What is both tiresome and exciting about the place, is that every day here is different and cannot be planned. There is no room for the typical, Western way of planning the agenda in a predictable way.
It is a form of a fluid organization in which almost nothing is planned, and people need to communicate their needs on the fly every day, yet things work — for 26 years now. So, one needs to stay flexible and keep in mind that things can change quickly. And sometimes, you’ve got to be the one who says: “OK, let me do this!”
Mathieu Delandmeter is a Belgian PhD candidate in Agroecology, studying at Gembloux Agro-Bio Tech and Université de Liège who first came to Ziarno as a volunteer in 2018.
Back then, he got attracted by their ecological farming practices. It struck him how, despite quite a small organic farm, the farm can produce high-quality products by taking the advantage of the diversity and heterogeneity of the farm.
He then chose to return to the village in 2021, this time because of the nice, welcoming community. At Grzybów, people with many different backgrounds share values and beliefs, and the will to change society — not only from the ecological point of view but also because of the way they see education. Today, he is convinced that he will return to this place many times in the future.
Tomasz & Michalina.
Tomasz and Michalina Kaczmarek are a young married couple who prove that marrying family life on a farm with developing a professional career is possible.
They built a lovely little house on the soil that belongs to Peter, which doesn’t require official permissions in Poland for as long as the property is smaller than 37 square meters. Tomasz works remotely as a software developer from here with a strong work ethic and they raise a young daughter, Maria, together.
This story is a great example of trust in the community. Would you build a house on soil that belongs to someone else? Not many would dare to take such a step – yet Tomasz and Michalina did. And, they have lived here happily ever after, cultivating Christian traditions and surrounded by nature.
The Ziarno Community As of Today.
Today, Ziarno is the place where two worlds meet. The visitors from big cities come to get familiar with the farm life, while the locals have a chance to admire the beauty of the local landscape that they take for granted.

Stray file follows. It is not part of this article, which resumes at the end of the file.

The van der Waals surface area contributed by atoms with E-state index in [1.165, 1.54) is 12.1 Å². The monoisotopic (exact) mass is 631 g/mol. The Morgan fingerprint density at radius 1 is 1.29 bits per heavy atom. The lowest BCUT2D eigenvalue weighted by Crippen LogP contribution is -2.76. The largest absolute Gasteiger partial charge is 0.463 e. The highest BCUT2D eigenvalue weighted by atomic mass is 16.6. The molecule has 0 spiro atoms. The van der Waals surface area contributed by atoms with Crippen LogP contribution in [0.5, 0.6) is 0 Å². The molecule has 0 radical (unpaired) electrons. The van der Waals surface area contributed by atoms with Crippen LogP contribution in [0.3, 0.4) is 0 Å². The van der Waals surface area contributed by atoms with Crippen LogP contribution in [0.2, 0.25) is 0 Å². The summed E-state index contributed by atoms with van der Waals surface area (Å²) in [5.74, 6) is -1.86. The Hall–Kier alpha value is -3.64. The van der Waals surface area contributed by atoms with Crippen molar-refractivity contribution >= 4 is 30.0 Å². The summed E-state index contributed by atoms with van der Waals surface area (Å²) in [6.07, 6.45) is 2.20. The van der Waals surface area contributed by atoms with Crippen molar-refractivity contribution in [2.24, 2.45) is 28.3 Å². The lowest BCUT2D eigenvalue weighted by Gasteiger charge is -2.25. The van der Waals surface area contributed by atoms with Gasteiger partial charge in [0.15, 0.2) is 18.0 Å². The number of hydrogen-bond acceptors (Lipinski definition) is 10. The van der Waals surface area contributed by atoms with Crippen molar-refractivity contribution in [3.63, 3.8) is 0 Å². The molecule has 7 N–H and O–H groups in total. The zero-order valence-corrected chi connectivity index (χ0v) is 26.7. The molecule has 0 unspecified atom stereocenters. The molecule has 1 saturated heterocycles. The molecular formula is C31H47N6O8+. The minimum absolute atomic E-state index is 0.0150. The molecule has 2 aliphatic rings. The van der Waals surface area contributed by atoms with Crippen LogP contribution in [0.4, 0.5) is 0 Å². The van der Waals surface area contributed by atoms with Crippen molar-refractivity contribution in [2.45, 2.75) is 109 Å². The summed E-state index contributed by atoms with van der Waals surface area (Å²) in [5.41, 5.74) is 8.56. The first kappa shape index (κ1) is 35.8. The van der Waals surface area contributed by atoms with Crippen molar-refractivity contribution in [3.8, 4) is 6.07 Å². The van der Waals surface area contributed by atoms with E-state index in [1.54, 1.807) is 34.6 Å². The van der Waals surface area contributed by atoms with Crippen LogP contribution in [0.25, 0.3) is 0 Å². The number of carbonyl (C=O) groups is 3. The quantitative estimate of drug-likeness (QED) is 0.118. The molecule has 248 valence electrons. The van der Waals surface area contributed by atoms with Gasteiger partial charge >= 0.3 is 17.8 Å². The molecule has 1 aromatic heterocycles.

This encounter of rural and city culture gives really good results — although many visitors leave the village after learning how much work farm life can be!
Ziarno is a Christian community. Next to working, living, and eating together, the inhabitants of the eco-village also attend common prayers and reflect on the Bible together on Sunday afternoons.
The founder of the community, Ewa Smuk-Startenwerth presents a strong work ethic and admits, “I feel that I am not the main manager of this place. I just help out. As a believer, I can say that I consult with the boss every time. And it’s not that the boss gives me concrete answers… Sometimes, it takes a bit of time and we see that it was not a good solution, and try again.”
Especially after the Laudato Si encyclical by Pope Francis was released in 2015, young believers started visiting Ziarno more and more often. Some of them decided to occasionally visit the place, while others decided to stay.
Importantly, Ziarno is not a standalone place full of strangers, but rather, it is embedded in the local community and welcoming to anyone who is willing to join. The door is always open to the neighbors here, and there is always an extra plate on the table.
Although the most of the Ziarno’s inhabitants were raised in big cities, they respect the habits of the locals and are well accepted despite their initial reservations from 30 years ago. The locals work at Ziarno’s bakery, Ziarno organizes workshops and activities for the locals and helps out if there are any issues.
Are You Willing To Participate in Building The New Eco-Economy?
The mission of the community is not only to promote banter between different working cultures but also, to promote ecological life.
As Ewa Smuk-Startenwerth likes to say, “our era was called Anthropocene for a reason — as humans, we really change the environment at a fast pace! We need a new philosophy of life, a new economy. My motivation now is to share this message and to encourage people to be involved in our mission.”
Due to recent European grants for development, the staff of Ziarno can not only produce more ecological products but also launch new training programs and educate visitors and students on how to live more ecologically and how to run ecological farming.
The Ziarno community is open to volunteers from all around the world — especially those who would like to stay for longer and get actively involved in developing the eco-village further. You can complete there some next steps in your career management.
To learn more about the community, and especially the personal story of the community founder, Peter Startenwerth, please watch the documentary by Ramsey United.
Would you like to visit or support the eco-village Grzybów? Please find the contact information at www.grzybow.pl.
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Please cite as:
Bielczyk, N. (2022, February 28th). A Healthy Alternative To the Fast Life in the City? On Lifestyle and Community-building in an Eco-village. Retrieved from https://ontologyofvalue.com/a-healthy-alternative-to-the-fast-life-in-the-city-on-lifestyle-and-community-building-in-an-eco-village/